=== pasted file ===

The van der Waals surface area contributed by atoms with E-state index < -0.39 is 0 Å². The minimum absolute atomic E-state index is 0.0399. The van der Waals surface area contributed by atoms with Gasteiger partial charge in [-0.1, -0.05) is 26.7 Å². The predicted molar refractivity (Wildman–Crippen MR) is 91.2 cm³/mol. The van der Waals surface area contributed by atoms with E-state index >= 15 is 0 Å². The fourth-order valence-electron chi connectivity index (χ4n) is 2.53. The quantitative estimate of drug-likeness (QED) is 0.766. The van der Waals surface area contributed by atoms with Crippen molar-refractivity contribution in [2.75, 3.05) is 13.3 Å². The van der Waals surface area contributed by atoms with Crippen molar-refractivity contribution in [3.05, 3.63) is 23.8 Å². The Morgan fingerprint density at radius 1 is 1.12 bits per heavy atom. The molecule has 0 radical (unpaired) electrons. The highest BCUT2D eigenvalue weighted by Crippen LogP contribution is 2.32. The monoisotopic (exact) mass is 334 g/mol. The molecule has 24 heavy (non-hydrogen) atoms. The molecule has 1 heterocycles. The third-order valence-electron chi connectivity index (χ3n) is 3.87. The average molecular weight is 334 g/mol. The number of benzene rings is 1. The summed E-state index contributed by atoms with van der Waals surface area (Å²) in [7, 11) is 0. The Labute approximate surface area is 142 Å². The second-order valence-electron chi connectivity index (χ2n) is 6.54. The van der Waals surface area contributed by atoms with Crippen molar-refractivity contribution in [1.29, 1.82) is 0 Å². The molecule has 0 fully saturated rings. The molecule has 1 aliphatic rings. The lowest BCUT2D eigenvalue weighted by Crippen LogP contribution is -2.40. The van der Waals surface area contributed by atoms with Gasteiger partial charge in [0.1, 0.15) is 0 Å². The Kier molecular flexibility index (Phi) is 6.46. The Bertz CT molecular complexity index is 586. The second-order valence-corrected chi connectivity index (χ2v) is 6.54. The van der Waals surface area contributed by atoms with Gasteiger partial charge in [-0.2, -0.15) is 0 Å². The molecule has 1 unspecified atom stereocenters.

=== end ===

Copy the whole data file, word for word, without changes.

The van der Waals surface area contributed by atoms with E-state index < -0.39 is 0 Å². The minimum absolute atomic E-state index is 0.0399. The van der Waals surface area contributed by atoms with Gasteiger partial charge in [-0.1, -0.05) is 26.7 Å². The predicted molar refractivity (Wildman–Crippen MR) is 91.2 cm³/mol. The van der Waals surface area contributed by atoms with E-state index >= 15 is 0 Å². The fourth-order valence-electron chi connectivity index (χ4n) is 2.53. The quantitative estimate of drug-likeness (QED) is 0.766. The van der Waals surface area contributed by atoms with Crippen molar-refractivity contribution in [2.75, 3.05) is 13.3 Å². The van der Waals surface area contributed by atoms with Crippen molar-refractivity contribution in [3.05, 3.63) is 23.8 Å². The Morgan fingerprint density at radius 1 is 1.12 bits per heavy atom. The molecule has 0 radical (unpaired) electrons. The highest BCUT2D eigenvalue weighted by Crippen LogP contribution is 2.32. The monoisotopic (exact) mass is 334 g/mol. The molecule has 24 heavy (non-hydrogen) atoms. The molecule has 1 heterocycles. The third-order valence-electron chi connectivity index (χ3n) is 3.87. The average molecular weight is 334 g/mol. The number of benzene rings is 1. The summed E-state index contributed by atoms with van der Waals surface area (Å²) in [7, 11) is 0. The Labute approximate surface area is 142 Å². The second-order valence-electron chi connectivity index (χ2n) is 6.54. The van der Waals surface area contributed by atoms with Crippen molar-refractivity contribution in [1.29, 1.82) is 0 Å². The molecule has 0 fully saturated rings. The molecule has 1 aliphatic rings. The lowest BCUT2D eigenvalue weighted by Crippen LogP contribution is -2.40. The van der Waals surface area contributed by atoms with Gasteiger partial charge in [0.1, 0.15) is 0 Å². The Kier molecular flexibility index (Phi) is 6.46. The Bertz CT molecular complexity index is 586. The second-order valence-corrected chi connectivity index (χ2v) is 6.54. The van der Waals surface area contributed by atoms with Gasteiger partial charge in [-0.2, -0.15) is 0 Å². The molecule has 1 unspecified atom stereocenters.